So hopefully that gives you a glimpse of what life is like here at RVA.  There are plenty of other details that fill in the cracks, but that's that big picture.  And yes, it's often easy to forget that we are in Africa, especially when it's been a few days or weeks since we've walked off the campus.  But then again... that's the purpose of this school:  to help these kids get ready for a more western university setting.  We are slowly learning what it looks like to serve here, and are looking forward to feeling more settled and at home as time goes on!

01 October 2010

A tour of our house

We want to take some time in the next few posts to share a little more of the day-to-day life here at Rift Valley Academy.  We've already been here over a month, so I think it's time to share some pictures of our home!

This is our yard from the playhouse corner.  It is quite large.  And a hedge goes around most of it, so it is such a great place for the kids.  In another post, we'll give you a tour of the other surroundings.
Here's the front door, which enters into the dining room.  The cards in the window are thanks to many of you... mail is so special to get here!  We just bought some yellow paint, so soon this will be a bright cheery room.  

When you enter, on the right is the living room.  We just purchased the bookcase from another family, which has been fun to have.  The couches and rug are all rental (and all the other furniture you will see in this post) so we'll work on replacing those, slowly but surely.  That's our cozy fireplace, which we are grateful to have.  We miss the efficiency of our wood stove in Colorado, but this at least adds a few degrees of warmth! 

We brought a few pictures from home which are so nice to have.  These grace the fireplace wall.  The students get a pretty good kick out of the one of Jim and Joel on the tractor!

Through the door on the other side of the living room is the hallway which leads to the two bedrooms, the upstairs and the back room.  You can see the kids' beds are just platforms for the matresses.  Poor Joel has fallen out of bed a number of times, but seems to be getting the hang of it now.  Their window looks out to the front of the house, and is so nice and sunny in the afternoon.

This is the closet in their room.  The door goes to the bathroom that is shared with the master bedroom.  

Down the hall is our room.  It faces the backyard, and beyond that is the Titchie basketball court.  It can be loud when there are evening activities, so it is nice the kids are toward the front of the house.  Our walls are just painted stone.  I think we have the coldest room in the house as well.  Something I know we'll be thankful for when it warms up.  But lately it's been downright chilly!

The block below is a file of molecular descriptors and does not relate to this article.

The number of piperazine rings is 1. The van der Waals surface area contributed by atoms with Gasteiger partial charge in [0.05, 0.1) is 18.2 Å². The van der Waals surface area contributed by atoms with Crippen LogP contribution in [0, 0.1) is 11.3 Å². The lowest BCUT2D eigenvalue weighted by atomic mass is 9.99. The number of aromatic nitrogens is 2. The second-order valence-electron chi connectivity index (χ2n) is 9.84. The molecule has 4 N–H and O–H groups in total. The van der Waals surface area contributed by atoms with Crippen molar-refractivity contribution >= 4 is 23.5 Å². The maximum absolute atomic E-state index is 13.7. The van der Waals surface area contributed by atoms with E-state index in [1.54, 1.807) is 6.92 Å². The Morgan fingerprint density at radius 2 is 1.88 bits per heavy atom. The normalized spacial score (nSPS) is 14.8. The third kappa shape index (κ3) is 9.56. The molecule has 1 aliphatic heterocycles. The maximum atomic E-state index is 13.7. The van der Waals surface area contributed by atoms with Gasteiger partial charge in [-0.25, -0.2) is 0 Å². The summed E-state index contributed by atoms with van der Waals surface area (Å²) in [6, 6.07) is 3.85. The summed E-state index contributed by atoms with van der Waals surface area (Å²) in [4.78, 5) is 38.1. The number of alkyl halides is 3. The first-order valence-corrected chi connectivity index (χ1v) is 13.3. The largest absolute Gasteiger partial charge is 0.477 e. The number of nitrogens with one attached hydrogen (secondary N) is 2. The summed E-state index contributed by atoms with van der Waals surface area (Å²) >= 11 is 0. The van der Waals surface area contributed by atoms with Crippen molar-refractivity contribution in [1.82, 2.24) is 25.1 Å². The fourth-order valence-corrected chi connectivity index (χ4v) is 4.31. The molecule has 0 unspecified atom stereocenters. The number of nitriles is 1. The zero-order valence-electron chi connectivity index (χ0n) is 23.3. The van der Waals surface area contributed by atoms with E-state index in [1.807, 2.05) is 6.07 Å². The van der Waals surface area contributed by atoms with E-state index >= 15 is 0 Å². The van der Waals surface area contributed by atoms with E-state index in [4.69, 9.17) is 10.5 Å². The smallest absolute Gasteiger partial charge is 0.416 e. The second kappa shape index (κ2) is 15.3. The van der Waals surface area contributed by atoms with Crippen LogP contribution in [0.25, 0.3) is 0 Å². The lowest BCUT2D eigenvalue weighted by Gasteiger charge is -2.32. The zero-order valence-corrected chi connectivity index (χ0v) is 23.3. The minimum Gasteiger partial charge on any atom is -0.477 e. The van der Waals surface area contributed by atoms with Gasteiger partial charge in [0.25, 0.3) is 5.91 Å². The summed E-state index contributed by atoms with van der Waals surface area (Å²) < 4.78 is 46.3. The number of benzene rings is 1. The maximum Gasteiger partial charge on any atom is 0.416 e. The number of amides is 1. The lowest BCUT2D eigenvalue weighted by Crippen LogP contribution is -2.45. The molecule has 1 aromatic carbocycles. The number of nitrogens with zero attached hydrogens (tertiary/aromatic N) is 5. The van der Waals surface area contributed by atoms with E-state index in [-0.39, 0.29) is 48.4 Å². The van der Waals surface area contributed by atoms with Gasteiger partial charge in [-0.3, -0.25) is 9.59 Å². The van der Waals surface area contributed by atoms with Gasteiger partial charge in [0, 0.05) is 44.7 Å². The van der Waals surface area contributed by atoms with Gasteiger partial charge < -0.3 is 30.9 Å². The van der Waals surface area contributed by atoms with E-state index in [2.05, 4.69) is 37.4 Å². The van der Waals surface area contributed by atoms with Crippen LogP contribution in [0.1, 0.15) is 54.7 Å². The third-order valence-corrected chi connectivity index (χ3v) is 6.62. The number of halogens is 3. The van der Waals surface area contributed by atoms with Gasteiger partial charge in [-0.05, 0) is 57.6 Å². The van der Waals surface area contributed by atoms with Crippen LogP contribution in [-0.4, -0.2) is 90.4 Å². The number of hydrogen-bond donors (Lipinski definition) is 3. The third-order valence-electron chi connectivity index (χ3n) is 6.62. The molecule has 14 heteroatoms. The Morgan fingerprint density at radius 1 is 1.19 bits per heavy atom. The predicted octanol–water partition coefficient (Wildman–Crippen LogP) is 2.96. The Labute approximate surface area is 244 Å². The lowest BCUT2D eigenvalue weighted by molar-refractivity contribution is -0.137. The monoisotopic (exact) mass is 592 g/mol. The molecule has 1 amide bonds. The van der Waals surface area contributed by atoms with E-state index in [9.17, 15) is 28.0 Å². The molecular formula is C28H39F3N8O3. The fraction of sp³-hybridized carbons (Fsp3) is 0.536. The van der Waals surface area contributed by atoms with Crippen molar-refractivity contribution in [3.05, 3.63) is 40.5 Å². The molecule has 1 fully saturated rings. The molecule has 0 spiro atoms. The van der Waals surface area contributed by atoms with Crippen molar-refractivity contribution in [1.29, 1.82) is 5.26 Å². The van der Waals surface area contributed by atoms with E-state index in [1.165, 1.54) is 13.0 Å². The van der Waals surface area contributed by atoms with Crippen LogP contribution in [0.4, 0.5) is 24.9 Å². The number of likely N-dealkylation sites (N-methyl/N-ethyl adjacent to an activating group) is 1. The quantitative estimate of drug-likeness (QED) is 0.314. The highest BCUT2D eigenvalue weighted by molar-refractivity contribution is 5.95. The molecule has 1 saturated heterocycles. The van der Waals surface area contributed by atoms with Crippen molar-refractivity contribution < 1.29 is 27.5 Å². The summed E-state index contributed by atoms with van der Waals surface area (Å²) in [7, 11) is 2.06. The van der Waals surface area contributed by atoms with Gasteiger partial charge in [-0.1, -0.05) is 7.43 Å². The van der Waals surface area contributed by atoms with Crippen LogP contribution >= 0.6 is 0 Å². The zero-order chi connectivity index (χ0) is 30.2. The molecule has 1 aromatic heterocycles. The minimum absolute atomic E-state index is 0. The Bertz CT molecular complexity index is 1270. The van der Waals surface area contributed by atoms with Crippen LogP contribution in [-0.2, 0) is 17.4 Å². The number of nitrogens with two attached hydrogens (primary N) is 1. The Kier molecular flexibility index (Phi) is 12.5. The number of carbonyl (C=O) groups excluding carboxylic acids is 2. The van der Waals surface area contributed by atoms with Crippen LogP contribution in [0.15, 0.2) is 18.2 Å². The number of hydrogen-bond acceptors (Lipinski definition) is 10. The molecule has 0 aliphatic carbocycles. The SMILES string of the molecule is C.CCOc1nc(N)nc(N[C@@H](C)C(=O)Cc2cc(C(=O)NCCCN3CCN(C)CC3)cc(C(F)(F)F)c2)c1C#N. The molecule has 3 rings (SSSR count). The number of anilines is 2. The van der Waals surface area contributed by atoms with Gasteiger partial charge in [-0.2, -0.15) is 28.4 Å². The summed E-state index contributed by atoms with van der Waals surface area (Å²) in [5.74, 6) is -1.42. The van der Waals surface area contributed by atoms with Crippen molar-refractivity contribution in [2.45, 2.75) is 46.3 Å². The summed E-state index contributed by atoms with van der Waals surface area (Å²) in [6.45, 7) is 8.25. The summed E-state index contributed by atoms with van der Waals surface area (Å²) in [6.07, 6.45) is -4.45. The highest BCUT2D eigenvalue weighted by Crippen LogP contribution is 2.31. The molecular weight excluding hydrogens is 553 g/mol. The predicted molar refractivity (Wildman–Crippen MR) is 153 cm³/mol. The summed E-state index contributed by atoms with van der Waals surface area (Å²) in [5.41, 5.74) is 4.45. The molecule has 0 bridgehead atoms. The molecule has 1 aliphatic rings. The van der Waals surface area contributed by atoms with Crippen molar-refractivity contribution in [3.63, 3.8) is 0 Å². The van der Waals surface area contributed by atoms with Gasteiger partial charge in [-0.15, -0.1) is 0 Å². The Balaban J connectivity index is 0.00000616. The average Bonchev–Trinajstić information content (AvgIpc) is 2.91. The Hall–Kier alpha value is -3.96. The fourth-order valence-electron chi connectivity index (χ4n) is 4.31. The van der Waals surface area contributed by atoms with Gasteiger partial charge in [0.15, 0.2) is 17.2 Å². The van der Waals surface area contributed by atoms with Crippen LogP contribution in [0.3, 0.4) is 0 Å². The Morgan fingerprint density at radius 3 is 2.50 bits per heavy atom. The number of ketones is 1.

This is our bathroom.  We've never had such a big bathroom!  Or even our own.  It's been very nice.  Much easier to keep clean when there's a place to put things.  The walls are a nice brown that match the shower curtain we brought!

Back out in the hallway, you can go upstairs.  We are using it as a play area (something else we've never had before!) and a guest bedroom (aka. YOUR room)!  It's a nice space.

Here's where the kids play.

This is the guest room, you can see the railing for the stairs out the door.  If our kiddos were older, it would make a fun bedroom.

This is our second bathroom, the "kids bathroom".  It's the size we were more accustomed to!

On around the back of the house is the "green room".  We are enjoying the paint colors that were already here, and thankful that we only have a few more rooms to paint if we want something other than white.  This might be Faith's room, but for now the kids are quite set on still sharing a room, which is fine with us.  So in the meantime, it can be an office or sewing room.

And on through that room is the kitchen, which is just off the dining room.  That window looks out to the side of the house.  Another fun paint match was in here.  The curtains in this window I made out of a tablecloth that I brought which I just loved.  The blues match perfectly!  You can see we have a microwave, oven and refrigerator.  The oven is full sized, the refrigerator is not.  
Not pictured, through a door to the right is our laundry/utility room.  It has a freezer which we purchased to cope with the less than full-size fridge, and our washing machine.  It's nice to have a freezer so that I can cook ahead a little more, and have the flexibility to make Africa-style cooking a little simpler.  For example, I cook up a whole kilo of dried beans at once and freeze them in "can-sized" portions for recipes.  Or I make large batches of pizza and spaghetti sauce.  That are painstakingly made from fresh tomatoes.  Delicious, but time consuming.  

Well, that's our house here.  We are looking forward to making it our home over the next two years!